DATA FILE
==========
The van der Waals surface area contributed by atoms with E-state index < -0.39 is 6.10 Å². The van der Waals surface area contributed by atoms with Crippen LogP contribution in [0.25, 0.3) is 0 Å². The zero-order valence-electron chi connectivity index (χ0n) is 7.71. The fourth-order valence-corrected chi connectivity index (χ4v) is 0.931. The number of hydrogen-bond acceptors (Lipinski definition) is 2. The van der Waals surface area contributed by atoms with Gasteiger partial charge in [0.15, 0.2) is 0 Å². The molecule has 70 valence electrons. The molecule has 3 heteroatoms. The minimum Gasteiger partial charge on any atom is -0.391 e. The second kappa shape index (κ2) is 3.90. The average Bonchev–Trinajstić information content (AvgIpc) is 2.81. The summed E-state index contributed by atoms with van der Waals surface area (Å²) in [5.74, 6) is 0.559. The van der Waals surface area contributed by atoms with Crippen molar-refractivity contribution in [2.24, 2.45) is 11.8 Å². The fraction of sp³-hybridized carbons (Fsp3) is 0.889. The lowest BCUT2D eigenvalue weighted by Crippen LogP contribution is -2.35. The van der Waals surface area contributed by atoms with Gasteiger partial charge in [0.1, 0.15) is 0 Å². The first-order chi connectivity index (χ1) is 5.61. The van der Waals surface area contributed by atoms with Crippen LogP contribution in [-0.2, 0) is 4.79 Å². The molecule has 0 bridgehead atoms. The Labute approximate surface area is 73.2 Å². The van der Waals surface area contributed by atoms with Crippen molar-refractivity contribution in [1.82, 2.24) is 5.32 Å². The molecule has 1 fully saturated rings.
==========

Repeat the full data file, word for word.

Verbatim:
The van der Waals surface area contributed by atoms with E-state index < -0.39 is 6.10 Å². The van der Waals surface area contributed by atoms with Crippen LogP contribution in [0.25, 0.3) is 0 Å². The zero-order valence-electron chi connectivity index (χ0n) is 7.71. The fourth-order valence-corrected chi connectivity index (χ4v) is 0.931. The number of hydrogen-bond acceptors (Lipinski definition) is 2. The van der Waals surface area contributed by atoms with Gasteiger partial charge in [0.15, 0.2) is 0 Å². The molecule has 70 valence electrons. The molecule has 3 heteroatoms. The minimum Gasteiger partial charge on any atom is -0.391 e. The second kappa shape index (κ2) is 3.90. The average Bonchev–Trinajstić information content (AvgIpc) is 2.81. The summed E-state index contributed by atoms with van der Waals surface area (Å²) in [5.74, 6) is 0.559. The van der Waals surface area contributed by atoms with Crippen molar-refractivity contribution in [2.24, 2.45) is 11.8 Å². The fraction of sp³-hybridized carbons (Fsp3) is 0.889. The lowest BCUT2D eigenvalue weighted by Crippen LogP contribution is -2.35. The van der Waals surface area contributed by atoms with Gasteiger partial charge in [0.1, 0.15) is 0 Å². The first-order chi connectivity index (χ1) is 5.61. The van der Waals surface area contributed by atoms with Crippen LogP contribution in [-0.2, 0) is 4.79 Å². The molecule has 0 bridgehead atoms. The Labute approximate surface area is 73.2 Å². The van der Waals surface area contributed by atoms with Crippen molar-refractivity contribution in [1.82, 2.24) is 5.32 Å². The molecule has 1 fully saturated rings.